After the 2004 storm season, when FPL and other electric utilities were preparing to ask the Public Service Commission for permission to levy storm-repair surcharges, BellSouth wanted the same option. The Legislature obliged, in a way that almost guarantees that BellSouth will get the surcharge. Even Harold McLean, who as public counsel represents consumers before the Public Service Commission and whose office got the PSC to knock about $500 million off FPL's request, told The Post that he can't do much. Under the law, BellSouth can ask that customers pay about one-third of the repair costs, and $35 million is about one-third of the repair costs.
The Sun-Sentinel tells us that BST didn't carry storm insurance. And after just reaming its customers with a huge rate hike, BST is flush with cash as it reported this past quarter.
Our local phone monopoly, BellSouth, has quietly filed for a $34.6 million hike in the phone rates of every one of its customers. The reason? BellSouth admits that it didn't carry enough insurance, or establish a storm reserve fund, to fully pay for damage to its network in last year's storms. The company's timing is odd: BellSouth is coming off another record profit quarter, pocketing hundreds of millions of dollars in excess earnings, enriching its stockholders with multibillion-dollar stock buybacks and, the icing on the cake, selling the entire company to AT&T for upward of $80 billion.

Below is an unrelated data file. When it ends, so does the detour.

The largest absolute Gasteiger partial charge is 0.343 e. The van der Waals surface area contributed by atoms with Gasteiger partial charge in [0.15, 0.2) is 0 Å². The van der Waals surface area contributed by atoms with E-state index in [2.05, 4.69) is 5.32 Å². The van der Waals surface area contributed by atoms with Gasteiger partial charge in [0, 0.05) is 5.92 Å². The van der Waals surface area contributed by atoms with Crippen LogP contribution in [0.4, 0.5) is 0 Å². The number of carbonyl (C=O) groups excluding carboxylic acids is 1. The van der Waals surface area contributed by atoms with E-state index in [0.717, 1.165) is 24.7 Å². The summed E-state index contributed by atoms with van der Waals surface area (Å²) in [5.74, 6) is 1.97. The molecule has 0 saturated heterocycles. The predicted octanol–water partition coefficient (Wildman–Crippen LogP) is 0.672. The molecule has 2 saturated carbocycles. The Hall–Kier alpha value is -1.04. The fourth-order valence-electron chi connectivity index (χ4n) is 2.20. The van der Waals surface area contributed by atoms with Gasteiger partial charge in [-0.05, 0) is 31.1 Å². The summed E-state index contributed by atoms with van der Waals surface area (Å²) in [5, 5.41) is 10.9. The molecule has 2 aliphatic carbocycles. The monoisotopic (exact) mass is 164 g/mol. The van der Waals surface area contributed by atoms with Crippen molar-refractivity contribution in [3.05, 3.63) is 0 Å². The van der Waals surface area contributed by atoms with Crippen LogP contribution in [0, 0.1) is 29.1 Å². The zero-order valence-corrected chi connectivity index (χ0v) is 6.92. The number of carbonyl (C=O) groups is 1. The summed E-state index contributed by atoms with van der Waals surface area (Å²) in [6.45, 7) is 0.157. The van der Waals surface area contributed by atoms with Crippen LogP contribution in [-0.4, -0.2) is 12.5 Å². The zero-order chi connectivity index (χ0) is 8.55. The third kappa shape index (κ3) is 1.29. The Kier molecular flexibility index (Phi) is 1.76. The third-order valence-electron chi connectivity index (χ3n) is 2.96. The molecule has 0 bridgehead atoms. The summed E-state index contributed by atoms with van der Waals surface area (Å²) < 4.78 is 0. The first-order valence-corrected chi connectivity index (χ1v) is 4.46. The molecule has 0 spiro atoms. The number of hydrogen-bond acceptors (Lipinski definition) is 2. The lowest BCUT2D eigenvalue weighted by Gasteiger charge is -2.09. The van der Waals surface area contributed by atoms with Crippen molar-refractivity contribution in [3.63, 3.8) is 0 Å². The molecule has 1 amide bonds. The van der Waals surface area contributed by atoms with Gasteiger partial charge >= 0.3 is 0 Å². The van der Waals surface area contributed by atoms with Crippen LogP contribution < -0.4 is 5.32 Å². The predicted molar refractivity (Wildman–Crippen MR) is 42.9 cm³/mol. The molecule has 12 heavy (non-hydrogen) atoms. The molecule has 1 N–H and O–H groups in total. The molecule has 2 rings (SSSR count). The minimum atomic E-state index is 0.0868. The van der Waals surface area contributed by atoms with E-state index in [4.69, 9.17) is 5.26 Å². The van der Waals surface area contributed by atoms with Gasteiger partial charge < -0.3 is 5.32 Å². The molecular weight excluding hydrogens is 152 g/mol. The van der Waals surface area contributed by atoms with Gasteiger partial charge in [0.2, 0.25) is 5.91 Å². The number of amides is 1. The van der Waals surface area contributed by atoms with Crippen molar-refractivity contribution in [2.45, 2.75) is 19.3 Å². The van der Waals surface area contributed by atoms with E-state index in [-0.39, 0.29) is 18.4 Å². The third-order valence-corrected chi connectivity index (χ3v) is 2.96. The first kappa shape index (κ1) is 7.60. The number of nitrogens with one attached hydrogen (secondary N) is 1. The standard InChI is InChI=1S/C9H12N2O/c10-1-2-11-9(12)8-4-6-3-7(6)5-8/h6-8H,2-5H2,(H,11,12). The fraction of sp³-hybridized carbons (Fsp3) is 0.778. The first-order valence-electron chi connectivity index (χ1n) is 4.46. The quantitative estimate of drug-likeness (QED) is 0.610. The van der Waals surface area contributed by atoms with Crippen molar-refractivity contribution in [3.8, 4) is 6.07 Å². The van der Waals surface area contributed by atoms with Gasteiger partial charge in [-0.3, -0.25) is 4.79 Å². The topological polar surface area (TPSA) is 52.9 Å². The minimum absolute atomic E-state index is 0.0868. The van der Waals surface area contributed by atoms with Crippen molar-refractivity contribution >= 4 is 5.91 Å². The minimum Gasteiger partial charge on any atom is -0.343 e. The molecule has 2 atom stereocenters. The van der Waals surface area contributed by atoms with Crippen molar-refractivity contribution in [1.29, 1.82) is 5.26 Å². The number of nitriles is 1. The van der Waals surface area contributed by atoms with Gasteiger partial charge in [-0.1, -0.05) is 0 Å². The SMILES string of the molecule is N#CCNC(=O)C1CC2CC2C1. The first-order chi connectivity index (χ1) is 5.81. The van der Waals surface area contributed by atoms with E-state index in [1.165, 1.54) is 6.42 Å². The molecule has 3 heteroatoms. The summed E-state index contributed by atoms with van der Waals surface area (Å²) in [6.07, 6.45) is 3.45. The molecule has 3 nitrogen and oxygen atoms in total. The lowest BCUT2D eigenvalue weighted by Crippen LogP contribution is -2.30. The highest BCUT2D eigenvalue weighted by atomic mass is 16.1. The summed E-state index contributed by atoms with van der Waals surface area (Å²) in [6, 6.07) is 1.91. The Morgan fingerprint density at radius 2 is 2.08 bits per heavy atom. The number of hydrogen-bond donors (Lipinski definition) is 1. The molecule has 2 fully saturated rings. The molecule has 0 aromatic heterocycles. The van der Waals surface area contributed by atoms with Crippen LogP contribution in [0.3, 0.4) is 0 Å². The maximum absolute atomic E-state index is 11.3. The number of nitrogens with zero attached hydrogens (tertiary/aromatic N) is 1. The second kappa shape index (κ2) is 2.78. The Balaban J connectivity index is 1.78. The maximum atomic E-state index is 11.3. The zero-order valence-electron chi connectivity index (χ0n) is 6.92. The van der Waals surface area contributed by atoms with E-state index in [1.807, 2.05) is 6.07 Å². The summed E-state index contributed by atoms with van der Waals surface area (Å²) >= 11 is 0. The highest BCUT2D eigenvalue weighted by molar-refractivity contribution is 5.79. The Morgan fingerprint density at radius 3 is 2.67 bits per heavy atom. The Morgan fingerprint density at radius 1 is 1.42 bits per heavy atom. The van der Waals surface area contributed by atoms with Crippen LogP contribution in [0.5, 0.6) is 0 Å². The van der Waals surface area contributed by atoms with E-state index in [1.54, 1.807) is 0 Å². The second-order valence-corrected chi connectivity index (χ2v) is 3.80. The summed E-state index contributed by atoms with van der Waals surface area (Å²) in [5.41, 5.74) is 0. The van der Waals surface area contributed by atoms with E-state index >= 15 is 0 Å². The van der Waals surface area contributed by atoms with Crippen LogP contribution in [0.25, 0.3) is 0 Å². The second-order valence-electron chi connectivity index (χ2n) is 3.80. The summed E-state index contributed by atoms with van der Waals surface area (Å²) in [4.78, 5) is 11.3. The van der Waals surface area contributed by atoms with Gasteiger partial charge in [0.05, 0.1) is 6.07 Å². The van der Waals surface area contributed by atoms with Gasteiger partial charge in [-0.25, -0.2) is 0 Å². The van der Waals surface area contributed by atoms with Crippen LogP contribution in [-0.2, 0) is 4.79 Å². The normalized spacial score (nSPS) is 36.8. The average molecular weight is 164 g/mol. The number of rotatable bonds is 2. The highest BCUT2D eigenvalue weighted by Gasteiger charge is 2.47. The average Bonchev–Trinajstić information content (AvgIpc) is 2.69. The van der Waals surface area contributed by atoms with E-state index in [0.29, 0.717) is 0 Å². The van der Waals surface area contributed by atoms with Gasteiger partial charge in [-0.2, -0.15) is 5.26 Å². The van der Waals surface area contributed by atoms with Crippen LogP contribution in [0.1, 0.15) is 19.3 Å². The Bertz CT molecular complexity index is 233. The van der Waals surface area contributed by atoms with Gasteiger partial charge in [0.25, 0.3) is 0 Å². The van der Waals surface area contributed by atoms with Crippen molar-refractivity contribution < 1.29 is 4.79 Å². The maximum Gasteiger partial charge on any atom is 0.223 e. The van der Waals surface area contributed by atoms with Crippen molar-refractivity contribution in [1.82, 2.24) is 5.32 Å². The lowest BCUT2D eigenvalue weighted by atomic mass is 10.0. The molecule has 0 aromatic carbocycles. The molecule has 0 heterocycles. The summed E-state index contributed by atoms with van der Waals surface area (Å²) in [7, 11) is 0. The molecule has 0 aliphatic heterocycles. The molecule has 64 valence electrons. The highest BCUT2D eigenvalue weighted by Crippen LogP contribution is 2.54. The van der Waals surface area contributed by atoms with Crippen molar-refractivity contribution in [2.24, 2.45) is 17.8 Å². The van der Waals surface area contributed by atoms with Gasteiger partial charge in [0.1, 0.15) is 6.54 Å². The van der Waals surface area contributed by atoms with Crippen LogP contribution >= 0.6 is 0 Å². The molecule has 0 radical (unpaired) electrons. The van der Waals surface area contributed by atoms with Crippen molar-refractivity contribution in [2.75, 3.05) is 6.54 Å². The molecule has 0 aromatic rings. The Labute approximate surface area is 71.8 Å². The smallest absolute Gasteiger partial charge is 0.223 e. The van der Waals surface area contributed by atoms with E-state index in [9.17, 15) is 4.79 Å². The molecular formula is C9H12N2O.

And yet, flush with $300 million in new revenue [from the 2003 law that allowed a huge rate hike] for the same old phone service, BellSouth couldn't manage to reserve a measly 10 percent for possible storm damage.
As a bonus for winning approval of the merger with AT&T, BellSouth's CEO and his top deputies will collect three times their annual base pay plus three times their standard annual bonus. They will also "earn" an immediate cash-out of their bonus for the year of termination. Not a bad deal, and the extra $34.6 million collected from Florida consumers should just about cover the price tag (BellSouth CEO Duane Ackerman made $3.4 million in salary and bonus last year, so his cut alone will be over $11 million).
Fortunately, BellSouth's executive bonanza is not yet a done deal. Before BellSouth sticks its hand into Floridians' wallets, the public has an opportunity to stand up against this naked greed. In a series of public hearings held in October and November throughout the state, the PSC has listened to public opposition to BellSouth's request. There are local hearings on Wednesday and Thursday. We should all be sure to make our voices heard.